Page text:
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Everyone wants to build a giant consumer subscription business. Spotify already has one.

71 million subscribers is a big deal, and it gives CEO Daniel Ek lots of options.

It is easy to be skeptical about Spotify’s about-to-be-public business, which it thinks is worth north of $ 20 billion. So let’s do that quickly.

Spotify:

  • Loses a lot of money.
  • Has always lost a lot of money.
  • Is a digital music business, and those businesses don’t make money.

And here’s the quick version of Spotify’s upside, expressed by people in and around the company for years:

  • We’re losing money because we’re growing. But if we wanted to stop growing we’d make money. No problem.
  • Maybe we can sell stuff beyond expensive, low-margin music. That’s why we’ve flirted with video (at one point, according to people familiar with the company, Spotify considered launching its own version of a Hulu-like internet TV service; instead it settled for a much less ambitious offering of short clips, which didn’t go anywhere), and we’re playing around with podcasts. That’s why our CEO wrote that “music has just been the beginning,” in his IPO vision statement.

So there’s both sides.

And here’s the reason I am most bullish about the business Spotify has built and is building:

  • 71 million paid subscribers.

Those subscribers pay Spotify a bunch of money. But that’s not the most important thing about them. It’s that Spotify has a direct billing relationship with most of them.

And in 2018, running your own, large direct-to-consumer subscription business — which works on any platform or device, even those that aren’t psyched about it being there —looks like a very attractive, valuable thing.

Think Netflix. Think Amazon Prime. Think whatever service Apple keeps hinting it wants to build, one day.

You can also think of Disney, and its desire to build a giant direct-to-consumer business of its own, which is prompting a big business pivot, as well as a $ 52 billion deal to (maybe) buy most of Fox. Or think of everyone else in the media business, who are trying to figure out how they can quickly launch subscription businesses themselves.

So once you’ve built a direct-to-consumer business with 71 million subscribers, what do you do next?

I’m not sure, but there are lots of intriguing options, none of which are mutually exclusive: You can keep adding subs, which Spotify certainly intends to do. You can raise prices, though it doesn’t seem likely to do that soon, as it looks like it has been discounting to boost its growth. You can sell other services you create yourself, if you want take the risk of moving way beyond your comfort zone. And you can rent out your billing platform to other, complimentary services, as Amazon has been doing successfully to subscription video services like Showtime.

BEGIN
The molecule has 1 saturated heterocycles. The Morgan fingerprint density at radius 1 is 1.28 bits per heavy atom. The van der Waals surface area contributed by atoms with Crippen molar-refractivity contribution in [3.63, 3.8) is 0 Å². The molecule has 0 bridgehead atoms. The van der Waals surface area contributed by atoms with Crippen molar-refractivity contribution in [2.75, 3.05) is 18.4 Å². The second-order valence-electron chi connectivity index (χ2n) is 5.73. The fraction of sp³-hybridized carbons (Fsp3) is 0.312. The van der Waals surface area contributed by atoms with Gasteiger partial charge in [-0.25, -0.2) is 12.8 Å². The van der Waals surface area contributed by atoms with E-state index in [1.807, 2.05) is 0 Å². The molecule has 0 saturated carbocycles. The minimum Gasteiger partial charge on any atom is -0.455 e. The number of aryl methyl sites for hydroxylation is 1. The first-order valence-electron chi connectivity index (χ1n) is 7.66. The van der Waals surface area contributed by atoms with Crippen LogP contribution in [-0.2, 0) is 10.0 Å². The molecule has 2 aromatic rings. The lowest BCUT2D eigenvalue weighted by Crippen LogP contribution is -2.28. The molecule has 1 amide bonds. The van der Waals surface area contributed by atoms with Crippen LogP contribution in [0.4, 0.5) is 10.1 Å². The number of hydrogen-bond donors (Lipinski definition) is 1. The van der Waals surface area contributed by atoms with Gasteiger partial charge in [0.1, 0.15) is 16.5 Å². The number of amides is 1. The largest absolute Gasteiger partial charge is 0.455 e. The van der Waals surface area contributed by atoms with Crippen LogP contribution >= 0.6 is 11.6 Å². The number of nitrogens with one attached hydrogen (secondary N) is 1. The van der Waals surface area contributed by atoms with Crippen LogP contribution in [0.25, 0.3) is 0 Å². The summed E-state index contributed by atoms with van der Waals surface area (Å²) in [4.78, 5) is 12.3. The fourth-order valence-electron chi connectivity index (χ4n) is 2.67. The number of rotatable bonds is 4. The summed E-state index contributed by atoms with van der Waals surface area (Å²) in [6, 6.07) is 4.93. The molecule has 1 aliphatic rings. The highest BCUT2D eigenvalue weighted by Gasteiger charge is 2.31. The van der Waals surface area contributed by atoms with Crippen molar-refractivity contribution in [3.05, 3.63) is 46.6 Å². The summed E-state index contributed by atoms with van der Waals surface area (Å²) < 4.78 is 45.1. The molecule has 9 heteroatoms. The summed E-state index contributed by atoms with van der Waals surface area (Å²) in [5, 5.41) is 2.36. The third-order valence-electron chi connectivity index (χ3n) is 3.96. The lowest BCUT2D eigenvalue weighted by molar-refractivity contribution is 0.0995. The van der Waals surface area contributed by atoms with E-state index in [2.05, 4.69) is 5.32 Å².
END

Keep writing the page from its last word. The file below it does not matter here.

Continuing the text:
You’re smart, so you can think of more possibilities. And if I’m thinking about betting on Spotify, the more of those you can think of, the more interested I’m going to get.

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Spotify’s public filing reveals key stats about the streaming giant

Spotify quietly signaled its intention to become a publicly traded company in December of last year, even though several lawsuits over licensing were looming. Now the streaming service has filed for a direct listing on the New York Stock Exchange, an…
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Comcast looks to expand content lineup with $30.9B bid for European broadcasting giant Sky

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As Apple pushes forward with its plans to produce video content in-house, Comcast’s attempt to purchase Sky could strengthen its capacity to provide a rival streaming service.
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The case for eating California’s giant invasive rodents

<em>A nutria in a frozen river in Slovenia tries to look inedible, only somewhat succeeds. </em>Two-foot-long rodents called nutria, which can grow as large as 20 pounds, are the latest threat to California’s wetlands. But here’s the good news: they apparently taste great in jambalaya. So naturally, I wanted to try some California-grown rodent for myself.

These raccoon-sized rodents from South America have invaded every continent except Antarctica, and have set up camp in at least 18 US states. Now, they’ve set their beady sights on California. Over the past year, more than 24 nutria have been spotted in California’s wetlands for the first time since they were eradicated in the 1970s, according to The Sacramento Bee. Some were pregnant females, and others were just babies — a clear sign that they’re multiplying.

That’s worrying,…